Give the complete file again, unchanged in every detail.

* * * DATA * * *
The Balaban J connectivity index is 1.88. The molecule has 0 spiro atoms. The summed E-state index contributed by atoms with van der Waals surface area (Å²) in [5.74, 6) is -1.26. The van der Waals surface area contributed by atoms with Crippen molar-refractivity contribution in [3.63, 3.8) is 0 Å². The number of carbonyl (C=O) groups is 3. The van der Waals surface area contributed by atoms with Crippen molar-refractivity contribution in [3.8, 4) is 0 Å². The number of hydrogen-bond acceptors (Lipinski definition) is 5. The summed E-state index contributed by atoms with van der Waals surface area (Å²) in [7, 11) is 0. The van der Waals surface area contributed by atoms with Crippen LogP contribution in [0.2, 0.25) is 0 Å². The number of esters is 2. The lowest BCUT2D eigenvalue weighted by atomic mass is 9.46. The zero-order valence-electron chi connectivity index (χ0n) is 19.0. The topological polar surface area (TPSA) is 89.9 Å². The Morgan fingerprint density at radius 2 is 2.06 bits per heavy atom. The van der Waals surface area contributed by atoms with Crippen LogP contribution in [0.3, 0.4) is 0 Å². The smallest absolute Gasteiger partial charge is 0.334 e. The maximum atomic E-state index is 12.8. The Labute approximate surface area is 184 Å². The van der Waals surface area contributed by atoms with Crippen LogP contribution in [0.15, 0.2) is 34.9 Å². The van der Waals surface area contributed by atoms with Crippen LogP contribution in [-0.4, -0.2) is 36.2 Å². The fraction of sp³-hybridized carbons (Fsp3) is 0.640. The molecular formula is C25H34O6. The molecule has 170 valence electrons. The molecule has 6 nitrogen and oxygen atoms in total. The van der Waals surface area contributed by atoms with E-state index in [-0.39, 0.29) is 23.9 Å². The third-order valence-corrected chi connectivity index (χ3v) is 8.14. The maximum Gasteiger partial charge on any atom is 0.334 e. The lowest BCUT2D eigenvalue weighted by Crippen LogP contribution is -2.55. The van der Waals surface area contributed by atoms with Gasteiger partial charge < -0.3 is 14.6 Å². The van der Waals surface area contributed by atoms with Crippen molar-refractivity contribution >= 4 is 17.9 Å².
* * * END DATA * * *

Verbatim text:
The Balaban J connectivity index is 1.88. The molecule has 0 spiro atoms. The summed E-state index contributed by atoms with van der Waals surface area (Å²) in [5.74, 6) is -1.26. The van der Waals surface area contributed by atoms with Crippen molar-refractivity contribution in [3.63, 3.8) is 0 Å². The number of carbonyl (C=O) groups is 3. The van der Waals surface area contributed by atoms with Crippen molar-refractivity contribution in [3.8, 4) is 0 Å². The number of hydrogen-bond acceptors (Lipinski definition) is 5. The summed E-state index contributed by atoms with van der Waals surface area (Å²) in [7, 11) is 0. The van der Waals surface area contributed by atoms with Crippen LogP contribution in [0.2, 0.25) is 0 Å². The number of esters is 2. The lowest BCUT2D eigenvalue weighted by atomic mass is 9.46. The zero-order valence-electron chi connectivity index (χ0n) is 19.0. The topological polar surface area (TPSA) is 89.9 Å². The Morgan fingerprint density at radius 2 is 2.06 bits per heavy atom. The van der Waals surface area contributed by atoms with Crippen LogP contribution in [0.3, 0.4) is 0 Å². The smallest absolute Gasteiger partial charge is 0.334 e. The maximum atomic E-state index is 12.8. The Labute approximate surface area is 184 Å². The van der Waals surface area contributed by atoms with Crippen LogP contribution in [0.15, 0.2) is 34.9 Å². The van der Waals surface area contributed by atoms with Crippen LogP contribution in [-0.4, -0.2) is 36.2 Å². The fraction of sp³-hybridized carbons (Fsp3) is 0.640. The molecular formula is C25H34O6. The molecule has 170 valence electrons. The molecule has 6 nitrogen and oxygen atoms in total. The van der Waals surface area contributed by atoms with E-state index in [-0.39, 0.29) is 23.9 Å². The third-order valence-corrected chi connectivity index (χ3v) is 8.14. The maximum Gasteiger partial charge on any atom is 0.334 e. The lowest BCUT2D eigenvalue weighted by Crippen LogP contribution is -2.55. The van der Waals surface area contributed by atoms with Gasteiger partial charge < -0.3 is 14.6 Å². The van der Waals surface area contributed by atoms with Crippen molar-refractivity contribution >= 4 is 17.9 Å².